Buurman and colleagues conducted a multicenter randomized clinical trial to compare the effect of comprehensive geriatric assessment (CGA) followed by the transitional care bridge program with CGA alone on disability 6 months after discharge. The participants included 674 acutely hospitalized older patients from internal medicine who were at high risk for new disabilities. The transitional care bridge program did not improve disabilities 6 months after discharge. There was a lower 6-month mortality rate in the intervention group.
Ong and colleagues conducted the BEAT-HF randomized clinical trial to evaluate the effectiveness of a combined care transition intervention with remote patient monitoring at reducing 180-day all-cause readmission for patients hospitalized with decompensated heart failure. There were no differences between groups on 180-day readmission or 180-day mortality. There was improved 180-day quality of life among those receiving the intervention compared with the usual care group.
Continuining Medical Education
Müssener and colleagues conducted the NEXit randomized clinical trial to describe the effectiveness of a short message service–based smoking cessation intervention among young adults and the potential of a relatively simple technology that could be offered to whole populations. The intervention group of 827 patients received 157 text messages based on components of effective smoking cessation interventions for 12 weeks, and the control group of 763 patients received 1 text every 2 weeks thanking them for participating in the study, with delayed access to the intervention. Müssener and colleagues found that the effects observed in their trial are comparable with those for traditional smoking cessation interventions.
In a trial of mindfulness meditation for adults 65 years and older with chronic low back pain, Morone and colleagues randomized 282 participants to an 8-week mind-body program modeled on the Mindfulness-Based Stress Reduction Program or an 8-week education comparison program based on the 10 Keys to Healthy Aging. Participants in each group received monthly booster sessions after completing the 8-week program, and follow-up occurred at program completion and 6 months later. Morone and colleagues found that intervention participants significantly improved in function and pain at 8 weeks and pain but not function at 6 months. Self-efficacy improved but was not sustained. Quality of life did not reach a clinically meaningful difference. There was no improvement in self-reported mindfulness. As the functional improvement was not sustained, future development of the intervention could focus on durability.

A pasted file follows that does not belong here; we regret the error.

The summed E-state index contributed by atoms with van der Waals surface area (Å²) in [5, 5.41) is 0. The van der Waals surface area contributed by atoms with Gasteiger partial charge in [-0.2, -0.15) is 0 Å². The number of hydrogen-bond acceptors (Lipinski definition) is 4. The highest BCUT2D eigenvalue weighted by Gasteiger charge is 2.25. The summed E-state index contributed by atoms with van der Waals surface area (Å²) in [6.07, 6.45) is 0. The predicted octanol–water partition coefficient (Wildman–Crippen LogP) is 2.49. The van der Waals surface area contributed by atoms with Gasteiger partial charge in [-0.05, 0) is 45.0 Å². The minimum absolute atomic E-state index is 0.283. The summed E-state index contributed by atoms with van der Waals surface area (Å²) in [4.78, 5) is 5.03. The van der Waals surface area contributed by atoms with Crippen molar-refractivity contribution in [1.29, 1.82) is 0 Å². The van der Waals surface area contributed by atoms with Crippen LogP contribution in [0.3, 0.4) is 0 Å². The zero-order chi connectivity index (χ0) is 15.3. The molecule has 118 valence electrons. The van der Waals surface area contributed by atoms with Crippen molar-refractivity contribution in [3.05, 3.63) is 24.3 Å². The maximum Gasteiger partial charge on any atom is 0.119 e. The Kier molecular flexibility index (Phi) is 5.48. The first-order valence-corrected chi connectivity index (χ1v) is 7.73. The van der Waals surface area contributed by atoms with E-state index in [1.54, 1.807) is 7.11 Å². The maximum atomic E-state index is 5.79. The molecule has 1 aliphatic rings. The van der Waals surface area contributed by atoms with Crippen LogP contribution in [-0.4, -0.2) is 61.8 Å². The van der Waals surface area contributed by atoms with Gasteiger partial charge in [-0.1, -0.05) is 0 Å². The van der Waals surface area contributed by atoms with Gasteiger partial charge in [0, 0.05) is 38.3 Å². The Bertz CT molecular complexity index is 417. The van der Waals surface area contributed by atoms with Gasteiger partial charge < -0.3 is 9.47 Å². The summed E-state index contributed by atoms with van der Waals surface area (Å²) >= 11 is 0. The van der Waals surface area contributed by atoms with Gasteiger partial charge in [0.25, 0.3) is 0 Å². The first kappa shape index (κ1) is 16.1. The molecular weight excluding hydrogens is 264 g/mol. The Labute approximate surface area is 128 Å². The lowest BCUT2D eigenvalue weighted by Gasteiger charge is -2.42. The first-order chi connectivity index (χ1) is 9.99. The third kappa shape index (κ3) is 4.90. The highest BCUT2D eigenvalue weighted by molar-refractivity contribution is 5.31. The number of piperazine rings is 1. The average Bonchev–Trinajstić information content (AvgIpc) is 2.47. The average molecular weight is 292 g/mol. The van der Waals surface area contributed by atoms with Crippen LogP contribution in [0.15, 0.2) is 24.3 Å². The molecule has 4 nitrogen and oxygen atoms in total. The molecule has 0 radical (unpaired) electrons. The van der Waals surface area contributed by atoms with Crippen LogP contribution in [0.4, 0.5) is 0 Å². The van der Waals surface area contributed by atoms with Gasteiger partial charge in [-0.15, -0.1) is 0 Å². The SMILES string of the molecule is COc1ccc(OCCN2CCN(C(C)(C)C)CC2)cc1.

Continuing Medical Education
In this meta-analysis of randomized clinical trials using text message interventions for medication adherence for patients with a chronic disease, Thakkar and colleagues found 2-fold improvement in middle-aged adults with chronic disease remaining adherent to medications. While the benefits remained robust on sensitivity analyses, the main limitations are the short duration of trials, reliance on self-report measures, and uncertainty about longer-term effects, including effects on clinical outcomes. The ease of use, scalability, low cost, instantaneous relay of information, and boundless reach makes text messaging an attractive tool for public health. Future research should focus on identifying the effect of text message sophistication and the characteristics of participants who would derive maximum benefits.
Marijuana use is increasingly common in the United States, and it is unclear whether it has long-term effects on memory and other domains of cognitive function. In this study, Auer and colleagues describe the association between cumulative years of exposure to marijuana and cognitive function. Up to 3385 young black and white men and women aged 18 to 30 years at baseline were followed over 25 years. Verbal memory, processing speed, and executive function were assessed at year 25. Past exposure to marijuana was associated with worse verbal memory but did not appear to affect other domains of cognitive function.
As part of research to guide hospice payment reform, Teno and colleagues examined the proportion of hospice patients who received visits by professional staff in the last 2 days of life and found that 12.3% of hospice decedents did not have visits by professional hospice staff. This varied by hospice program with 281 hospice programs not providing visits in the last 2 days of life. Visits by professional staff were less likely when the Medicare beneficiary was black, died on Sunday, or received care in a nursing home. As part of hospice payment reform being implemented in 2016, the Center for Medicare and Medicaid Services proposed a service intensity adjustment that provides additional payment for a nurse and/or social worker to provide additional hospice services to the dying patient and their family in the last week of life.
Using 2 nationally representative surveys, Wolff and colleagues found that 6.5 million family caregivers and unpaid caregivers assist community-dwelling older adults with disabilities by coordinating care and managing medications. These caregivers are 2 times as likely to experience physical, emotional, and financial difficulties owing to caregiving, 3 times as likely to experience work productivity loss, and 5 times as likely to experience participation restrictions in valued activities compared with caregivers who provided no help with health care activities. It was also found that just 1 of 4 unpaid caregivers receive supportive services.
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Highlights. JAMA Intern Med. 2016;176(3):291–293. doi:10.1001/jamainternmed.2015.4864